Tag Archives: Elvis Week

Remembering Gordon Stoker

I’m usually thankful when something shows up in the news that inspires an ElvisBlog article.  The exception is when the news is about the death of another Elvis buddy or bandmate or anyone else from Elvis’ world.  In the past few years, this blog has remembered John Wilkinson, Jerry Leiber, Lamar Fike, Boots Randolph, and Charlie Hodge.  There were other losses as well, like Myrna Smith of the Sweet Inspirations

But none of these deaths saddened me the way it did this week when I learned Gordon Stoker had passed away at age 88.  I had personal contact with this wonderful stalwart of the Jordanaires, and he gave me some memories I will never forget.  So, my salute to Gordon Stoker will be to tell some of them here.

 

Milton Berle Show   June 1956

Elvis performing on the Milton Berle Show on June 3, 1956. Gordon Stoker is the second closest Jordanaire to Elvis.

 

Making Moves With Jordanaires

Another shot from that show, and Elvis is doing his moves. Gordon Stoker is second from the left. Did you recognize Elvis’ outfit in both pictures as the one he wore in the film clip of him doing “Hound Dog” on Milton Berle… the performance that created so much commotion.

 

Gordon Stoker between Ed Sullivan and Elvis

Gordon Stoker between Ed Sullivan and Elvis

 

Okay, the stories.  I spent a lot of time around Gordon Stoker during Elvis Week 2004, at the 50th Anniversary Legends Concert.  EPE had deemed it the 50th anniversary of rock & roll, dating back to July 5, 1954, when Elvis recorded his first song.

At that time, I was a contributing editor for Elvis International magazine, published by Darwin Lamm.  Darwin has promoted some great Elvis Week concerts, and he did it again for the 50th anniversary show.  This Legends Concert featured Scotty Moore, DJ Fontana, the Jordanaires, Boots Randolph, Ronnie McDowell, and lots more.  They were followed by the TCB Band Concert.  Great double-bill.

I had backstage-access passes for both concerts.  I functioned mostly as a go-fer, but if somebody wanted a cold bottle of water, I was happy to get it for them.  Plus I was scoring autographs like crazy from everybody backstage.

I was around Gordon at the afternoon practice session, and all the hanging-out beforehand.  My contact with him was minimal, but I became a familiar face.  It was the same thing with the concert, but when it ended, I got a new job.  All the performers signed autographs after the show.  I was part of a four man group that escorted the performers to the autograph tables out in the lobby.  Then we positioned ourselves strategically behind the signers to make sure nobody got pushy in the lines or tried to come behind the tables.  At that point, I had gone from go-fer to bodyguard.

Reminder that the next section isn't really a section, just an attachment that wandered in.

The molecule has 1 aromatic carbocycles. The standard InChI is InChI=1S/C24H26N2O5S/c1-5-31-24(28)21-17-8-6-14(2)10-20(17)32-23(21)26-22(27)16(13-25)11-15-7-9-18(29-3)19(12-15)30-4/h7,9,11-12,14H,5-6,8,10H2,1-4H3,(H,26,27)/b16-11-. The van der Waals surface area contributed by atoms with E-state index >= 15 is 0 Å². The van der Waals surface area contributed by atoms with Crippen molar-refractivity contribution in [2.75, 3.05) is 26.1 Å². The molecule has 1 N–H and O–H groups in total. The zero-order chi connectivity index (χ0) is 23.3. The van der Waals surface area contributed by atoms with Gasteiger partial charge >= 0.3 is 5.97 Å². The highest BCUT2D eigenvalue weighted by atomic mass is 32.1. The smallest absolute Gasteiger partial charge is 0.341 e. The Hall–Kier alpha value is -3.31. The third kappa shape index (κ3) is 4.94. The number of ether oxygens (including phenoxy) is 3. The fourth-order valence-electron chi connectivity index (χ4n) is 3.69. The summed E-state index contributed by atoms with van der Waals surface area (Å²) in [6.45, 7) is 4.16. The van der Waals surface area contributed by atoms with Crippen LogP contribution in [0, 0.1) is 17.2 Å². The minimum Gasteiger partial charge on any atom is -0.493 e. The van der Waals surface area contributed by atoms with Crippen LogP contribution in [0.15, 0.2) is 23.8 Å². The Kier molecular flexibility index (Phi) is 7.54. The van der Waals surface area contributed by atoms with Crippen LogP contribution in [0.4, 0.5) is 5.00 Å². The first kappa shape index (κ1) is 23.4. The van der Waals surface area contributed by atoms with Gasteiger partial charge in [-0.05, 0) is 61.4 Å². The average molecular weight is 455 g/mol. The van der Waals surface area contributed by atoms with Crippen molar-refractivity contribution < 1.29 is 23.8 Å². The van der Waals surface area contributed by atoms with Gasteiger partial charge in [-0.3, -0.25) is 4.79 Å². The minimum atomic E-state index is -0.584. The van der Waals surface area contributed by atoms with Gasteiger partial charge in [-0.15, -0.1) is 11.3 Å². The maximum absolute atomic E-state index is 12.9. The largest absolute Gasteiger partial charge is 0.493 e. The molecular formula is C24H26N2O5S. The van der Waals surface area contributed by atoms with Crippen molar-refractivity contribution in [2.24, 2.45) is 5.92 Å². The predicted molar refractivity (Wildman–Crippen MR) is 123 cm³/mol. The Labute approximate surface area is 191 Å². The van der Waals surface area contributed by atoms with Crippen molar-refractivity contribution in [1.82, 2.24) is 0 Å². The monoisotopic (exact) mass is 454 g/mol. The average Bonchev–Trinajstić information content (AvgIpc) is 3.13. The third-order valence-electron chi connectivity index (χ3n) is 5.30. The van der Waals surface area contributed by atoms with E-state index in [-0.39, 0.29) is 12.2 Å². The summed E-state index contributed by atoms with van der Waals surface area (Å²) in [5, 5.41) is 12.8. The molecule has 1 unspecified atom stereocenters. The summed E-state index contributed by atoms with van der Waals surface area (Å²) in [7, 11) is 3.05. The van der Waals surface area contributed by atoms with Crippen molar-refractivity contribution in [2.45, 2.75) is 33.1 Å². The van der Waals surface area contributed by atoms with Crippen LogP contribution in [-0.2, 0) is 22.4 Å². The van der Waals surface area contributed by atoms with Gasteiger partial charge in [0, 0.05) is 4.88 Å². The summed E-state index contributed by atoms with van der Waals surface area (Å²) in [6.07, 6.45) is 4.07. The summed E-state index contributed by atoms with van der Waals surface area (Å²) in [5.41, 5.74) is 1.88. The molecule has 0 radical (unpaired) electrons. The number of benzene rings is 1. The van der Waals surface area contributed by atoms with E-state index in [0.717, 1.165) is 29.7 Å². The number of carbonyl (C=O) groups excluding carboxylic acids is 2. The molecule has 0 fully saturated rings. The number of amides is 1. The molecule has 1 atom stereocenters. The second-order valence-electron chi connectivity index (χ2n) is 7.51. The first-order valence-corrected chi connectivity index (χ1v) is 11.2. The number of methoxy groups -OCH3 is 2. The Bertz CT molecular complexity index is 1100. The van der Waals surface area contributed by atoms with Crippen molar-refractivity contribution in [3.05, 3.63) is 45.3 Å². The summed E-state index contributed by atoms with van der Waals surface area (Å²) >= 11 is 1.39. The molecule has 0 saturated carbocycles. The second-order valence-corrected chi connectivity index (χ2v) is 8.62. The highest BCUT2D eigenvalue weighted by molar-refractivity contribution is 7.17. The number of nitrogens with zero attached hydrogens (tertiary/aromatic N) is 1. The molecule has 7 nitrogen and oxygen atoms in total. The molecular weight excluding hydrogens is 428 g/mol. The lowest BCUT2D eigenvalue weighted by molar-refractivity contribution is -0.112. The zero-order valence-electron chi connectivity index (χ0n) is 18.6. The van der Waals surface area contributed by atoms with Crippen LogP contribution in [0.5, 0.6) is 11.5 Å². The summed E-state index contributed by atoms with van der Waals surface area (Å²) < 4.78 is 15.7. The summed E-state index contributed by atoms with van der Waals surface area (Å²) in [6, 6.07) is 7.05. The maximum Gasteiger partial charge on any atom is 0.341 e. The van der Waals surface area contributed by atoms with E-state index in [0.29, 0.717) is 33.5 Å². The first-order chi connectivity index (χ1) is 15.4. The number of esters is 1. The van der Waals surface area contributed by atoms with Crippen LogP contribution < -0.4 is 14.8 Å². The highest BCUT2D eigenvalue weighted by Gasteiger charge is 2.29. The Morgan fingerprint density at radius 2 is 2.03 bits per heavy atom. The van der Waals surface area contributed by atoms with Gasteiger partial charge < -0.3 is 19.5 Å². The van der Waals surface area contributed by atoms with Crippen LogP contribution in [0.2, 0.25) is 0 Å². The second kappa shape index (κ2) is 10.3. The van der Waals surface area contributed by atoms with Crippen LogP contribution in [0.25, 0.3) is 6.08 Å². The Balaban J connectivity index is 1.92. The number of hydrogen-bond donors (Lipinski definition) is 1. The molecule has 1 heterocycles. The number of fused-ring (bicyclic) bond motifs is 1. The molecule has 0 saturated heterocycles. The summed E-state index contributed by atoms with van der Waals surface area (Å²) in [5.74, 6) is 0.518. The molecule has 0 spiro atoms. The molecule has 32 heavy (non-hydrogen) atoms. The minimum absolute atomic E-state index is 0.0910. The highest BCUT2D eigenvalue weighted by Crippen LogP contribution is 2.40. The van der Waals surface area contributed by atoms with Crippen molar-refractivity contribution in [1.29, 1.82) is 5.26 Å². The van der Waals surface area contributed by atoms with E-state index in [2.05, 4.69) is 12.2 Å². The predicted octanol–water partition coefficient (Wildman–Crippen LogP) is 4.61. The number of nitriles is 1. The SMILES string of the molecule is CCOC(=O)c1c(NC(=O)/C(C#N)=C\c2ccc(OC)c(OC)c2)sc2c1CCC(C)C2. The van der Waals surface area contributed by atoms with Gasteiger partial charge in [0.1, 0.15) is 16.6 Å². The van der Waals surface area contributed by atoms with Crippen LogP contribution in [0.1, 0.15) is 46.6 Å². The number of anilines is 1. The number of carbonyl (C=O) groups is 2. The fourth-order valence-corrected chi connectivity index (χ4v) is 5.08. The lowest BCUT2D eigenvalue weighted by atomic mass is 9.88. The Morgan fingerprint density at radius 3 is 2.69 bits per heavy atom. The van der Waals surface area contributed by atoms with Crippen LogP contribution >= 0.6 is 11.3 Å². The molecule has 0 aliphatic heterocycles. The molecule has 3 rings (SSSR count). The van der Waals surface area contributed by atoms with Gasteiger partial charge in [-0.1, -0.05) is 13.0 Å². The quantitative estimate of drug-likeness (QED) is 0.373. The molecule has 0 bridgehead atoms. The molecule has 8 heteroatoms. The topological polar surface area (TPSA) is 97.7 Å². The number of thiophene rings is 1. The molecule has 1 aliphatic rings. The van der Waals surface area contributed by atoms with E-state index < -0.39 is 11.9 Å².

I was stationed near Gordon Stoker.  After a half-hour or so, I was told Gordon needed to leave.  After an active day, this eighty-year-old diabetic was having a little trouble.  All the Jordanaires decided to leave together, so we escorted them out of the lobby and to the service elevator.  I ended up with Gordon, and some stupid fool came up and wanted Gordon to stop and pose for a photo with him.  I had to tell the guy, “Hey, get back and let us pass.  Gordon needs to get some food.”

When the Jordanaires got to the elevator, they took off for the nearest restaurant.  So, after saying hardly anything to Gordon all day, I was now a favorably familiar face.

All this occurred on August 13, so there was lots more of Elvis Week to go.  Gordon and the Jordanaires were there for a few more days, and so was I. The next night I walked past the open restaurant area out in the hotel lobby and saw Gordon Stoker eating at a table alone.  I entered the restaurant, went up to him, and asked how he was doing.  He was fine, and we had a nice little conversation.  To my surprise, he asked me to join him.  You bet I did.

When the waitress came by, Gordon ordered for me.  He was eating meatloaf and raving about it, so he wanted me to have it, too.  He was right.  It was great meatloaf.  We chatted through the whole meal, and he was charming.   He gave me his business card, and wrote my e-mail and phone number on the back of another.  Said he would put it in his book.  I didn’t think we’d actually do any messaging, but he sure made me feel good.

Then, Gordon picked up the whole tab.  I had gone from go-fer to bodyguard to friend.  It was just a perfect night.